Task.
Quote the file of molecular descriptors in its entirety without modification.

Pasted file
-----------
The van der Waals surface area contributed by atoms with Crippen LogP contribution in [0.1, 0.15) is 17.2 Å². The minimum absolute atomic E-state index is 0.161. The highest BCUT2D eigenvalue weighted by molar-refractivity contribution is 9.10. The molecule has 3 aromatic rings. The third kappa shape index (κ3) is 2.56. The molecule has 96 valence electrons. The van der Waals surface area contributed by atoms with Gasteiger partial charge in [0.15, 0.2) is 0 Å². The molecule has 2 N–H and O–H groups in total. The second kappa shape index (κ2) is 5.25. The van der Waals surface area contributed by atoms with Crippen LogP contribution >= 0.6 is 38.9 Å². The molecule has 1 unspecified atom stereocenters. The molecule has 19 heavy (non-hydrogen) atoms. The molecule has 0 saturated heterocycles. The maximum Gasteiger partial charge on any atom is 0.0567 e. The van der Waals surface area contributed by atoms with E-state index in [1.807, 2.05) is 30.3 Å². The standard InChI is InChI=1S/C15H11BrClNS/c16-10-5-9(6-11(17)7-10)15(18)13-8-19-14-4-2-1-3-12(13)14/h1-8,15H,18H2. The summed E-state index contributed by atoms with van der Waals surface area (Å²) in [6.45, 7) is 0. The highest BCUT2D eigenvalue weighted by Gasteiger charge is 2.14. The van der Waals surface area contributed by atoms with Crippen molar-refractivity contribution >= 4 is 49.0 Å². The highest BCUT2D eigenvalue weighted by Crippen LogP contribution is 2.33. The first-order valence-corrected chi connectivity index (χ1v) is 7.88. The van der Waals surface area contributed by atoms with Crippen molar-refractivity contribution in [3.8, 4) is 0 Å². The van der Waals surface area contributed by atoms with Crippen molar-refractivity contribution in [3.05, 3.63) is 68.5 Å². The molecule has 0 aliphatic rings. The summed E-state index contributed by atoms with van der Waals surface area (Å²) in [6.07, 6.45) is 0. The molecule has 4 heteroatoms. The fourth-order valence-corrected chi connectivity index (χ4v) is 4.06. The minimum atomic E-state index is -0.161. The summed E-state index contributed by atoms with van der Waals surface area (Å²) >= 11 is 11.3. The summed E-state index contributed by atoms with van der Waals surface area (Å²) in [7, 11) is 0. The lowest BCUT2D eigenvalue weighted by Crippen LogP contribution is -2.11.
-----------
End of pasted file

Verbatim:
The van der Waals surface area contributed by atoms with Crippen LogP contribution in [0.1, 0.15) is 17.2 Å². The minimum absolute atomic E-state index is 0.161. The highest BCUT2D eigenvalue weighted by molar-refractivity contribution is 9.10. The molecule has 3 aromatic rings. The third kappa shape index (κ3) is 2.56. The molecule has 96 valence electrons. The van der Waals surface area contributed by atoms with Gasteiger partial charge in [0.15, 0.2) is 0 Å². The molecule has 2 N–H and O–H groups in total. The second kappa shape index (κ2) is 5.25. The van der Waals surface area contributed by atoms with Crippen LogP contribution >= 0.6 is 38.9 Å². The molecule has 1 unspecified atom stereocenters. The molecule has 19 heavy (non-hydrogen) atoms. The molecule has 0 saturated heterocycles. The maximum Gasteiger partial charge on any atom is 0.0567 e. The van der Waals surface area contributed by atoms with E-state index in [1.807, 2.05) is 30.3 Å². The standard InChI is InChI=1S/C15H11BrClNS/c16-10-5-9(6-11(17)7-10)15(18)13-8-19-14-4-2-1-3-12(13)14/h1-8,15H,18H2. The summed E-state index contributed by atoms with van der Waals surface area (Å²) in [6.45, 7) is 0. The highest BCUT2D eigenvalue weighted by Gasteiger charge is 2.14. The van der Waals surface area contributed by atoms with Crippen molar-refractivity contribution >= 4 is 49.0 Å². The highest BCUT2D eigenvalue weighted by Crippen LogP contribution is 2.33. The first-order valence-corrected chi connectivity index (χ1v) is 7.88. The van der Waals surface area contributed by atoms with Crippen molar-refractivity contribution in [3.8, 4) is 0 Å². The van der Waals surface area contributed by atoms with Crippen molar-refractivity contribution in [3.05, 3.63) is 68.5 Å². The molecule has 0 aliphatic rings. The summed E-state index contributed by atoms with van der Waals surface area (Å²) in [6.07, 6.45) is 0. The molecule has 4 heteroatoms. The fourth-order valence-corrected chi connectivity index (χ4v) is 4.06. The minimum atomic E-state index is -0.161. The summed E-state index contributed by atoms with van der Waals surface area (Å²) >= 11 is 11.3. The summed E-state index contributed by atoms with van der Waals surface area (Å²) in [7, 11) is 0. The lowest BCUT2D eigenvalue weighted by Crippen LogP contribution is -2.11.